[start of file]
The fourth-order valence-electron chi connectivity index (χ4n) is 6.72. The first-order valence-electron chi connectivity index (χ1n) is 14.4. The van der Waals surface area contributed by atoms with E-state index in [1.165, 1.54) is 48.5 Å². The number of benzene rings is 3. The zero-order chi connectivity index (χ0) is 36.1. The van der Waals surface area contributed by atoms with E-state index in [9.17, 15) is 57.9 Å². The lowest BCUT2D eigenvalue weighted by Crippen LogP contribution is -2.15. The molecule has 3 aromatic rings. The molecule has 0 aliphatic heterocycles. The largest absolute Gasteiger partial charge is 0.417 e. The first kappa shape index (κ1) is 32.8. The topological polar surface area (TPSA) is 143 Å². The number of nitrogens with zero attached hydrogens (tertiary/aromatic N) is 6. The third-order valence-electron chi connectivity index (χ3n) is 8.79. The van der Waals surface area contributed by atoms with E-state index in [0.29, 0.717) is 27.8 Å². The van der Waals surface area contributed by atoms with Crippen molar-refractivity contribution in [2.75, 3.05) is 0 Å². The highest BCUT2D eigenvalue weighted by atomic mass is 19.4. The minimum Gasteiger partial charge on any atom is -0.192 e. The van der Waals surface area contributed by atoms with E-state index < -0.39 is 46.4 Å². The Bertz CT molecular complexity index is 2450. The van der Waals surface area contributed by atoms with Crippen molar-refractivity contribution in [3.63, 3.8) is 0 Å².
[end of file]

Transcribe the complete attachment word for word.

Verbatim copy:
The fourth-order valence-electron chi connectivity index (χ4n) is 6.72. The first-order valence-electron chi connectivity index (χ1n) is 14.4. The van der Waals surface area contributed by atoms with E-state index in [1.165, 1.54) is 48.5 Å². The number of benzene rings is 3. The zero-order chi connectivity index (χ0) is 36.1. The van der Waals surface area contributed by atoms with E-state index in [9.17, 15) is 57.9 Å². The lowest BCUT2D eigenvalue weighted by Crippen LogP contribution is -2.15. The molecule has 3 aromatic rings. The molecule has 0 aliphatic heterocycles. The largest absolute Gasteiger partial charge is 0.417 e. The first kappa shape index (κ1) is 32.8. The topological polar surface area (TPSA) is 143 Å². The number of nitrogens with zero attached hydrogens (tertiary/aromatic N) is 6. The third-order valence-electron chi connectivity index (χ3n) is 8.79. The van der Waals surface area contributed by atoms with E-state index in [0.29, 0.717) is 27.8 Å². The van der Waals surface area contributed by atoms with Crippen molar-refractivity contribution in [2.75, 3.05) is 0 Å². The highest BCUT2D eigenvalue weighted by atomic mass is 19.4. The minimum Gasteiger partial charge on any atom is -0.192 e. The van der Waals surface area contributed by atoms with E-state index < -0.39 is 46.4 Å². The Bertz CT molecular complexity index is 2450. The van der Waals surface area contributed by atoms with Crippen molar-refractivity contribution in [3.63, 3.8) is 0 Å².